Truth and creativity

This however does not mean that it is all right to disregard facts or to tell a lie in a non-fiction film. But it must be noted that the "truth" of a film can be understood in other ways. A lot of facts or statements about facts that can be verified may be present even in a fiction film. The whole story may be pure fantasy, the characters fictitious and the behavior of the actors may consist of incredible stunts – but still the film may be striving for "truth" in another sense of the word: true emotions and perhaps even to illustrate some more general truths about human life.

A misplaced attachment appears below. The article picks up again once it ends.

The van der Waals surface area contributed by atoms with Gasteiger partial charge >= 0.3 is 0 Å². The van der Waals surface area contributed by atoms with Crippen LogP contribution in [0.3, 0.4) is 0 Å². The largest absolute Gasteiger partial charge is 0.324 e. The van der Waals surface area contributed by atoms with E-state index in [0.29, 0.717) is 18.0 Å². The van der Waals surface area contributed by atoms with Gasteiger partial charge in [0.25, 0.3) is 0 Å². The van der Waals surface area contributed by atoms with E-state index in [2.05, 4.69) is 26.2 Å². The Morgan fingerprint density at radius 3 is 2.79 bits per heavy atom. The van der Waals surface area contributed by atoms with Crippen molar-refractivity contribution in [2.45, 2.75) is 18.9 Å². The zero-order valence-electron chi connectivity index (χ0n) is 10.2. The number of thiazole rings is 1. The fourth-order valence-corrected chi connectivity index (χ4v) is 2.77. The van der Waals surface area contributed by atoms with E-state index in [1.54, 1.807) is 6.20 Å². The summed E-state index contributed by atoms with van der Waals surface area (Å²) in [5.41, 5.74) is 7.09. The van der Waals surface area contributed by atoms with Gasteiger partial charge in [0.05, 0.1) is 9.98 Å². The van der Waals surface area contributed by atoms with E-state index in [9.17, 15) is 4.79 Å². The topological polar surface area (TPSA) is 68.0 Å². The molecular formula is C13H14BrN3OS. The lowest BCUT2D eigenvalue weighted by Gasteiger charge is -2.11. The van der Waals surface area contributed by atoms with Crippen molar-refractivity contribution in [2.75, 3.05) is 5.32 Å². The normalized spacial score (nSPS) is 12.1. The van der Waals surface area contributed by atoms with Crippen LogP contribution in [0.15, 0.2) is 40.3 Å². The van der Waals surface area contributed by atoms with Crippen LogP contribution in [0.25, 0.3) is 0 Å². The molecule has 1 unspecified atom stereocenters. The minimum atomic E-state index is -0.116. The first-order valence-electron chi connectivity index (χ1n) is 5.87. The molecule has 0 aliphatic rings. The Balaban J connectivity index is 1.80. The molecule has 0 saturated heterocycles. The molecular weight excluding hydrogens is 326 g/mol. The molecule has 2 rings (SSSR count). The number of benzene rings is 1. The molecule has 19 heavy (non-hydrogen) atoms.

Lacking a good definition of its essence, it could be an idea to look at the etymology and history of the term. The word documentary has its root in the Latin word "docere" which meant to teach or instruct. We also know the more modern and common phrase that something is "a document" (e.g. an impor­tant piece of paper presented in court) and we may ask someone "to docu­ment" his identity or statements. Within film history, the term seems to have been used first by John Grierson who wrote about Robert Flaherty's film Moana (1926) that it had "documentary value." And indeed it can be a nice academic exercise to go through the records of how different film critics and writers or even film directors themselves have used the term.